Cardiac surgery associated acute kidney injury (CSA-AKI) is associated with poor outcomes including increased mortality, length of hospital stay (LOS) and cost. The incidence of acute kidney injury (AKI) is reported to be between 3 and 30% depending on the definition of AKI. We designed a multicenter randomized controlled trial to test our hypothesis that a perioperative infusion of sodium bicarbonate (SB) during cardiac surgery will attenuate the post-operative rise in creatinine indicating renal injury when compared to a perioperative infusion with normal saline. An interim analysis was performed after data was available on the first 120 participants. A similar number of patients in the two treatment groups developed AKI, defined as an increase in serum creatinine the first 48 h after surgery of 0.3 mg/dl or more. Specifically 14 patients (24%) who received sodium chloride (SC) and 17 patients (27%) who received SB were observed to develop AKI post-surgery, resulting in a relative risk of AKI of 1.1 (95% CI: 0.6–2.1, chi-square p-value = 0.68) for patients receiving SB compared to those who received SC. The data safety monitoring board for the trial recommended closing the study early as there was only a 12% probability that the null hypothesis would be rejected. We therefore concluded that a perioperative infusion of SB failed to attenuate the risk of CSA-AKI.
Keywords: acute kidney injury, cardiovascular surgery, bicarbonate therapy
Citation: Turner KR, Fisher EC, Hade EM, Houle TT and Rocco MV (2014) The role of perioperative sodium bicarbonate infusion affecting renal function after cardiothoracic surgery. Front. Pharmacol. 5:127. doi: 10.3389/fphar.2014.00127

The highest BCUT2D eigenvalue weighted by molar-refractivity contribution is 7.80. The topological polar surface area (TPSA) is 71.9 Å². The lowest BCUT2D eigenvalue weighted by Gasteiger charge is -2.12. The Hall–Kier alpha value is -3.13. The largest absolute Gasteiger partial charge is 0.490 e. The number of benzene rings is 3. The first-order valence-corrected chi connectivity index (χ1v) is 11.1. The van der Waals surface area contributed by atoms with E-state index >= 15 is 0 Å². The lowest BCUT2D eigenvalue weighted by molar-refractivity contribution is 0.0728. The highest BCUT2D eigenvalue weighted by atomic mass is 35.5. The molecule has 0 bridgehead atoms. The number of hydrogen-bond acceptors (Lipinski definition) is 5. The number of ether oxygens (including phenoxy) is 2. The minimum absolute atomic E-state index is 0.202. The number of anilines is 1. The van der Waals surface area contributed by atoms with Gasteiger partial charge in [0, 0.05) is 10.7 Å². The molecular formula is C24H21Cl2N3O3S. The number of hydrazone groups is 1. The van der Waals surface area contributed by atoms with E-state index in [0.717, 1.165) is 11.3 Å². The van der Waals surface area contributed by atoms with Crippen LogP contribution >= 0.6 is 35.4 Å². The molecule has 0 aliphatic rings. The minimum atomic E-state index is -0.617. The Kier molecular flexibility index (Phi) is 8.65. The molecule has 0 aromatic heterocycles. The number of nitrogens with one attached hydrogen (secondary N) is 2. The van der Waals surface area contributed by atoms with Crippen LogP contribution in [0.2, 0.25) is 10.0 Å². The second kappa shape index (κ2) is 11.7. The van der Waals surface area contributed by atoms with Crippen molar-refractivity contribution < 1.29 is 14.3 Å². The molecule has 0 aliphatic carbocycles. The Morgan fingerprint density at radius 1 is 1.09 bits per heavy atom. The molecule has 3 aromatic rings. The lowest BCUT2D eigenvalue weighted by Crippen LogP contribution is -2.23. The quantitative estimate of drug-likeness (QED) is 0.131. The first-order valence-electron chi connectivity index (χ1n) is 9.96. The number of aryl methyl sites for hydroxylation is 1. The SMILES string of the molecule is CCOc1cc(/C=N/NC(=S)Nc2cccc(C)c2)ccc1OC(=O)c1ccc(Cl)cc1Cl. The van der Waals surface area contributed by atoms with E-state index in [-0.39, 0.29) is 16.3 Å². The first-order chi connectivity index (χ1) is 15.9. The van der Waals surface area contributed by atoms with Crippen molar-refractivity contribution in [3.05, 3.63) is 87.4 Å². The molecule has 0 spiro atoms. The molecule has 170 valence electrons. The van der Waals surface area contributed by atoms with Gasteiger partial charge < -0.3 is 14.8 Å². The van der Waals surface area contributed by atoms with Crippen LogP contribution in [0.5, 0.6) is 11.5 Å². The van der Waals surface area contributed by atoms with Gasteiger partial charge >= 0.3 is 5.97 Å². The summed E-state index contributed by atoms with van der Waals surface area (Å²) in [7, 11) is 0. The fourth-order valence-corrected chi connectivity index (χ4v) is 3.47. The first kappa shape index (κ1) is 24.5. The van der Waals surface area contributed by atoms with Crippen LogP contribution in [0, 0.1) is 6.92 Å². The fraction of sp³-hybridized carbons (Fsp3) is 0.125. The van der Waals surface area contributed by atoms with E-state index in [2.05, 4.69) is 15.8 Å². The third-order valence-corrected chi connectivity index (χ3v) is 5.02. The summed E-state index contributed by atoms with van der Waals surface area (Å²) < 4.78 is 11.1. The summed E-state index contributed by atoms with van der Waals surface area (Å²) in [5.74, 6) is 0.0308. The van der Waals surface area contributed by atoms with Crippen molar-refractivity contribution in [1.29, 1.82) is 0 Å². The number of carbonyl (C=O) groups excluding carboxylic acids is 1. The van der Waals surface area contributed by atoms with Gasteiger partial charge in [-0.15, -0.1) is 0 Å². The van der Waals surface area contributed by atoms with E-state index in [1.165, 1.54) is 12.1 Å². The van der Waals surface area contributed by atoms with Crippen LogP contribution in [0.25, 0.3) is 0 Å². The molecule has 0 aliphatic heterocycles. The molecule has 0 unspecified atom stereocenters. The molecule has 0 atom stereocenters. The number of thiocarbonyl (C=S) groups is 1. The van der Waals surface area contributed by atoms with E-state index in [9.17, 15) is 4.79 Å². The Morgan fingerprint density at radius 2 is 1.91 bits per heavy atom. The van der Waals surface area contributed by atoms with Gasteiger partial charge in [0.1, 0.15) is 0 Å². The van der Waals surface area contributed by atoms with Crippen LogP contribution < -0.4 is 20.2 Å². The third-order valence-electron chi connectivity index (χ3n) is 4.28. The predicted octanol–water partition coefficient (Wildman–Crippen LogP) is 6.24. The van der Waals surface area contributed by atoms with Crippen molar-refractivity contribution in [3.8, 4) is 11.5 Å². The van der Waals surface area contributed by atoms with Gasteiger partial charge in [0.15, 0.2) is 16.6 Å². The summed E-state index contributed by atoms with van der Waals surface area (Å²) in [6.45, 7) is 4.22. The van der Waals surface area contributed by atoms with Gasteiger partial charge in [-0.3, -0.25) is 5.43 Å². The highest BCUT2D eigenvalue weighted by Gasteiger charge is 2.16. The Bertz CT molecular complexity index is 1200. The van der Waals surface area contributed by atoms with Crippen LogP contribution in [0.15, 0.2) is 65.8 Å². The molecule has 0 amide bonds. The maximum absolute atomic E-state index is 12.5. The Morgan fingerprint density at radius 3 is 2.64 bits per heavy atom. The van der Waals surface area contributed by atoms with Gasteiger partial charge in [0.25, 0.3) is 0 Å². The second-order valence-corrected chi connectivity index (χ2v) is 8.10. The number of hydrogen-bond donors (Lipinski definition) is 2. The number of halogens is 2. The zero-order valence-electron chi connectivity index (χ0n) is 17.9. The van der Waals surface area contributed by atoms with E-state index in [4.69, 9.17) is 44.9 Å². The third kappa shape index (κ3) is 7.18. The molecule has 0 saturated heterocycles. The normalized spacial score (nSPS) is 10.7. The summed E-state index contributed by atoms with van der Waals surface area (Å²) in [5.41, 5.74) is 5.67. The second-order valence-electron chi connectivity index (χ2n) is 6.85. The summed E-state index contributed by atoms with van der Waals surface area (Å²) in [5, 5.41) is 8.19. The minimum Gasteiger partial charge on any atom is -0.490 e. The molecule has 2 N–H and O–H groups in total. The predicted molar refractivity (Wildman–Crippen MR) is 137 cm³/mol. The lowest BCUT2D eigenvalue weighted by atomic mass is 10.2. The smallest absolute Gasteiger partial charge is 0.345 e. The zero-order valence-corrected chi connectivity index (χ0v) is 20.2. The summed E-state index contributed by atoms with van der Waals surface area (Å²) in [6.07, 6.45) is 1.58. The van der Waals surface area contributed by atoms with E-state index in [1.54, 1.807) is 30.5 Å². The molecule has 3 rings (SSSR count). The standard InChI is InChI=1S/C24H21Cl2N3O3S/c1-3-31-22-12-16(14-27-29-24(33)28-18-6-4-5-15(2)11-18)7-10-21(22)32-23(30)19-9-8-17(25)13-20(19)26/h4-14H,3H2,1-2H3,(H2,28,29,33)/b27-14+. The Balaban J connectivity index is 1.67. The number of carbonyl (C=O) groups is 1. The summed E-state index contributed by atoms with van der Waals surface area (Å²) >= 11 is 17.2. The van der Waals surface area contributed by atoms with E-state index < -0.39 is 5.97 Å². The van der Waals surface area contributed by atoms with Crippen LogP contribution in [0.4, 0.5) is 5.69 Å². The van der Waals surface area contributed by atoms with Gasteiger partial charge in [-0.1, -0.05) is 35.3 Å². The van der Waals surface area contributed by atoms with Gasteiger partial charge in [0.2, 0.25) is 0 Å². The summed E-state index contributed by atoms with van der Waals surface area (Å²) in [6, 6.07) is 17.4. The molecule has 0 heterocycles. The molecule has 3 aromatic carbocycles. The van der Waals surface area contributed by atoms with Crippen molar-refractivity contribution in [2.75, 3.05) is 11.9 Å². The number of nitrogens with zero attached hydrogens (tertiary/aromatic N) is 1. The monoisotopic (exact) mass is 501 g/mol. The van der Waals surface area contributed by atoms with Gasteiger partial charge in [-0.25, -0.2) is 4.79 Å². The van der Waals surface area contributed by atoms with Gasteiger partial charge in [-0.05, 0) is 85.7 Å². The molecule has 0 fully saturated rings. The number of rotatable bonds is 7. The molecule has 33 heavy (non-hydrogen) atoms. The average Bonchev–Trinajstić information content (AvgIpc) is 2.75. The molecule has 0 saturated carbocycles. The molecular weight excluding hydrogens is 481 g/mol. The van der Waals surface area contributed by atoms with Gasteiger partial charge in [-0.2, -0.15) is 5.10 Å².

Received: 28 March 2014; Paper pending published: 14 April 2014;
Accepted: 12 May 2014; Published online: 02 June 2014.
Edited by:Nicoleta Stoicea, Ohio State University Wexner Medical Center, USA
Reviewed by:Norma Beatriz Ojeda, University of Mississippi Medical Center, USA
Copyright © 2014 Turner, Fisher, Hade, Houle and Rocco. This is an open-access article distributed under the terms of the Creative Commons Attribution License (CC BY). The use, distribution or reproduction in other forums is permitted, provided the original author(s) or licensor are credited and that the original publication in this journal is cited, in accordance with accepted academic practice. No use, distribution or reproduction is permitted which does not comply with these terms.
*Correspondence: Katja R. Turner, Department of Anesthesiology, Wexner Medical Center at the Ohio State University, N411 Doan Hall, 410 W.10th Ave, Columbus, OH 43210, USA e-mail: firstname.lastname@example.org